It may look futuristic but the Cortex cast has been long-awaited
Each year six million Americans will break a bone, according to the American Academy of Orthopedic Surgeons. That means that millions every year end up with a cumbersome cast that, over a period of about six weeks, grows itchier, dirtier, and smellier by the day. Jake Evill, a design student at Victoria University of Wellington in New Zealand, found his own cast so archaic that he was compelled to invent a new one.
“So many things in medicine have evolved a lot and casting has evolved just a little bit,” says Tamara Rozental, associate professor of orthopedic surgery at Harvard Medical School. Now, Evill’s Cortex cast has won the New Zealand James Dyson Award and is being heralded as the first significant change to casting since the use of plaster about 150 years ago.
There are many exciting features of the Cortex, but its initial impact is purely visual. Although it’s a serious reimaging of a problematic medical procedure, the Cortex looks a lot like one of Spiderman’s webs.
In reality, the design was inspired by nature. When Evill was nursing his own broken hand — reported by Wired as the outcome of saving a friend in a fight — he began to investigate alternative casts. After no luck with existing technology, he decided to take things into his own hands using trabecular (also called spongey) bone as his structural muse.
Trabecular bone is known for being relatively soft and flexible but the Cortex is rigid, made of nylon plastic three millimeters thick. The prototype Cortex cast weighs just over a pound and cost Evill about $80 to produce over a span of 3 months. Since that was the prototype, Evill is anticipating that both the cost and production time would be reduced if the Cortex went mainstream.
A person gets fitted for the Cortex by getting both an X-ray and a 3D scan of their break site. This double scan is necessary because the Cortex is highly personalized. It’s not only shaped to fit a person exactly but its honeycomb structure is also customized to be more closely woven at the break site. Once the cast is printed, there are hinges and snaps included, so that it lies open like a book until the wearer is snapped in.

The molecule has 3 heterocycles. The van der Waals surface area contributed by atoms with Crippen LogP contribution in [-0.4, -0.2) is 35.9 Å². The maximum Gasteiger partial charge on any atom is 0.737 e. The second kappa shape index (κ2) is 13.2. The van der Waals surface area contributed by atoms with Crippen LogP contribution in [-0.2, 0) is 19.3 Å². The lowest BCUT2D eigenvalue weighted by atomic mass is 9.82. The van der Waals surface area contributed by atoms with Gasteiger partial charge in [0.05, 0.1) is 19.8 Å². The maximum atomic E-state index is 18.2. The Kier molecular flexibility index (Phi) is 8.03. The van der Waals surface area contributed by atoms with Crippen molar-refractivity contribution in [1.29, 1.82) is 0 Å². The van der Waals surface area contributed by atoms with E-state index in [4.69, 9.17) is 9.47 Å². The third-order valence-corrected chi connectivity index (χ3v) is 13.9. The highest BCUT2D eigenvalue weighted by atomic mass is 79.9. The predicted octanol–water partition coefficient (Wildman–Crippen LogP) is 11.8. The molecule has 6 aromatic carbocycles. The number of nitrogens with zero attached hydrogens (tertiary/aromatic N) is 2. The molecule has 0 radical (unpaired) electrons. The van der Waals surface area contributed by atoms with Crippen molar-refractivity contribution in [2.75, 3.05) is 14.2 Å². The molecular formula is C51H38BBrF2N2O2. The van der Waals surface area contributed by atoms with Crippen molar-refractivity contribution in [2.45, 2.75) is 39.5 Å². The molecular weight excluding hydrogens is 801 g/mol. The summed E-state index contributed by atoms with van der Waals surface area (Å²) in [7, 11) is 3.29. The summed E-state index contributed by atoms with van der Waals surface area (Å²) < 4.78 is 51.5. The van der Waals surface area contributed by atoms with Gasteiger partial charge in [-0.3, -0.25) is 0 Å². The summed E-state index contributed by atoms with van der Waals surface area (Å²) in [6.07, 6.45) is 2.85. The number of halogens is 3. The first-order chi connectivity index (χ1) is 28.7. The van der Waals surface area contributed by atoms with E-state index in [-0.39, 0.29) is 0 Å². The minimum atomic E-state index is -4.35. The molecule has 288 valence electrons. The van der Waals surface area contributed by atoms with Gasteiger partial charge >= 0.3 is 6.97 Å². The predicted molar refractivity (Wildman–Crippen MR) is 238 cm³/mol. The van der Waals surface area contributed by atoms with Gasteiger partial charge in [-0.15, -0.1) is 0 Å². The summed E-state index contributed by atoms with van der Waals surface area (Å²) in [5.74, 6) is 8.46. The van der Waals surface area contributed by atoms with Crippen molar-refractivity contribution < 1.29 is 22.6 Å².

Aesthetics aside, the Cortex seems to have many functional advantages over traditional casts. These days, casts are often made of fiberglass or plaster. This makes them rather bulky and heavy. Wearers can be fitted with waterproof linings but those still need to have time to dry out if they get wet. A wet cast can cause skin underneath it to breakdown. Conventional casts are also notorious for being itchy, smelly, and too big to fit under coats or long sleeves.
The Cortex, thanks to its open weave and thin nylon construction, is void of these unpleasant features. It is also recyclable, unlike other casts.
These are exciting improvements on orthopedic casting but Dr. Rozental still encourages a dose of realism. “No matter what you use, there’s a certain amount of care and attention that has to be put into it,” she says.
Regardless of what your cast is made of and how it’s made, wearing something for 6 weeks is challenging. Fortunately, Rozental says that the Cortex still looks much easier to maintain. In fact, Cortex customization concerns her most. Currently, most casts are relatively cheap and quick to make, taking only about 15 minutes to wrap. In addition, Rozental says that about 25 to 50 percent of cast wearers need their cast refitted at least once. For traditional casts, that means cutting off the old one and taking 15 minutes to make a new one. For the Cortex, this common procedure seems like it would be substantially more complicated.
The potential for a world where casts no longer have rulers shoved down them has made the Cortex a worldwide hot topic. Unfortunately, the real thing is still only in its beginning stages. For now, Evill remains in the running for the international James Dyson award, which will be announced November 7, and word is that he’s already looking for business partners to get the Cortex going.
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